Peter Navarro Ordered to Report to Miami Prison on March 19

Former Trump adviser was sentenced in January to four months for contempt of Congress after refusing to comply with a subpoena from the House Jan. 6 Committee.

Former White House adviser Peter Navarro has been ordered to report to a Miami prison on March 19, his attorney revealed in a filing requesting release.

U.S. District Judge Amit Mehta had denied Mr. Navarro’s prior request for release pending appeal but the former White House adviser raised the issue to the appellate level.

Mr. Navarro received a four-month sentence in January for contempt of Congress after he refused to comply with a subpoena from the House Jan. 6 Committee.

“For the first time in history, a senior presidential advisor has been convicted of contempt of congress after asserting executive privilege over a congressional subpoena,” the March 10 filing read.

“Dr. Navarro has appealed and will raise a number of issues on appeal that he contends are likely to result in the reversal of his conviction, or a new trial.”

The filing stated that Mr. Navarro was “to report to the custody of the Bureau of Prisons, FCI Miami, on or before 2:00 p.m. EDT on March 19, 2024.”

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According to the Federal Bureau of Prisons, FCI Miami is a “low security federal correctional institution with an adjacent minimum security satellite camp.”

The recent filing came as part of his request that the U.S. Court of Appeals for the D.C. Circuit grant him a stay for his sentence pending an appeal.

Mr. Navarro has said that he believes his case will reach the Supreme Court. He indicated as much in his recent filing, which read: “Should this Court deny Dr. Navarro’s motion, he respectfully requests an administrative stay so as to permit the Supreme Court review of this Court’s denial.”

Three circuit judges requested on Feb. 23 that the Justice Department (DOJ) respond to Mr. Navarro’s request. In a March 4 filing, DOJ argued that his arguments were “unfounded” and the court should reject his request for a stay.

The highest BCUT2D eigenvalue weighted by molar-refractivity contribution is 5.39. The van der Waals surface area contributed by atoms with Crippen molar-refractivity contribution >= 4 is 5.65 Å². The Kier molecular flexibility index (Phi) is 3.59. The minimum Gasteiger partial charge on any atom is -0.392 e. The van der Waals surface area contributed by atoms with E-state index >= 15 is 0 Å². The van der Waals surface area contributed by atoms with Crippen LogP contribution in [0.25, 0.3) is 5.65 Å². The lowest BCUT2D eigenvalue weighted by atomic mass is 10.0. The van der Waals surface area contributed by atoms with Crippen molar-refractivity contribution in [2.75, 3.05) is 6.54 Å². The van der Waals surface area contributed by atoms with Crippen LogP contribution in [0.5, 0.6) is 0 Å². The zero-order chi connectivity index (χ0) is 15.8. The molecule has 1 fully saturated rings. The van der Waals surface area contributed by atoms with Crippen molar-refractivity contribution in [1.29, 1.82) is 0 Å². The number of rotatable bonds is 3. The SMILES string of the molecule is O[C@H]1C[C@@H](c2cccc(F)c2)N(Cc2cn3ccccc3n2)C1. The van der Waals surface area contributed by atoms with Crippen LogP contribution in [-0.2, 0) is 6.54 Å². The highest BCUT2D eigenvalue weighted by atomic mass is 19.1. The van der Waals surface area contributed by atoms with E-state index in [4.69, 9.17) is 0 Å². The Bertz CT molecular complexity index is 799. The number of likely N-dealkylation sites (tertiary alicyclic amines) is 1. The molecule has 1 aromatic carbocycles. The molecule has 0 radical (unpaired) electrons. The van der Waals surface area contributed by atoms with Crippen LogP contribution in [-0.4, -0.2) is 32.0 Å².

Executive Privilege

Mr. Navarro defended himself by arguing that President Trump had extended executive privilege in a way that allowed him to avoid complying with Congress’ requests.

“Dr. Navarro’s actions do not stem from a disrespect for the law, nor do they stem from any belief that he is above the law,” his sentencing memo read.

“Rather, Dr. Navarro acted because he reasonably believed he was duty-bound to assert executive privilege on former President Trump’s behalf.”

Besides Mr. Navarro’s case, the D.C. Circuit is considering a similar appeal from former Trump adviser Steve Bannon. Mr. Bannon also received a four-month sentence for contempt of Congress after he refused to comply with a committee subpoena.

In Mr. Bannon’s case, his attorney argued that shouldn’t be held liable for following instructions from his own attorney when he was subpoenaed. Both he and Mr. Navarro contended that lower courts wrongly prevented the defense from presenting certain evidence.

In an emergency motion on Feb. 23, Mr. Navarro’s attorney argued that “the district court precluded Dr. Navarro from presenting any evidence in his defense explaining that even though he did default on the subpoena, he felt, as the district court found, duty-bound to assert executive privilege; while simultaneously permitting the government to tell the jury that Dr. Navarro’s assertion of executive privilege unequivocally did not excuse him from complying with the subpoena and his failure to do so put him, ‘above the law,’” the motion read. (emphases from Mr. Navarro’s attorney)

DOJ’s response echoed Judge Mehta’s claim that Mr. Navarro hadn’t provided sufficient evidence to the court that President Trump invoked executive privilege.

In denying Mr. Navarro’s request for release, Judge Mehta stated that Mr. Navarro failed at an evidentiary hearing to carry his burden of establishing a formal claim of privilege.

Original News Source Link – Epoch Times

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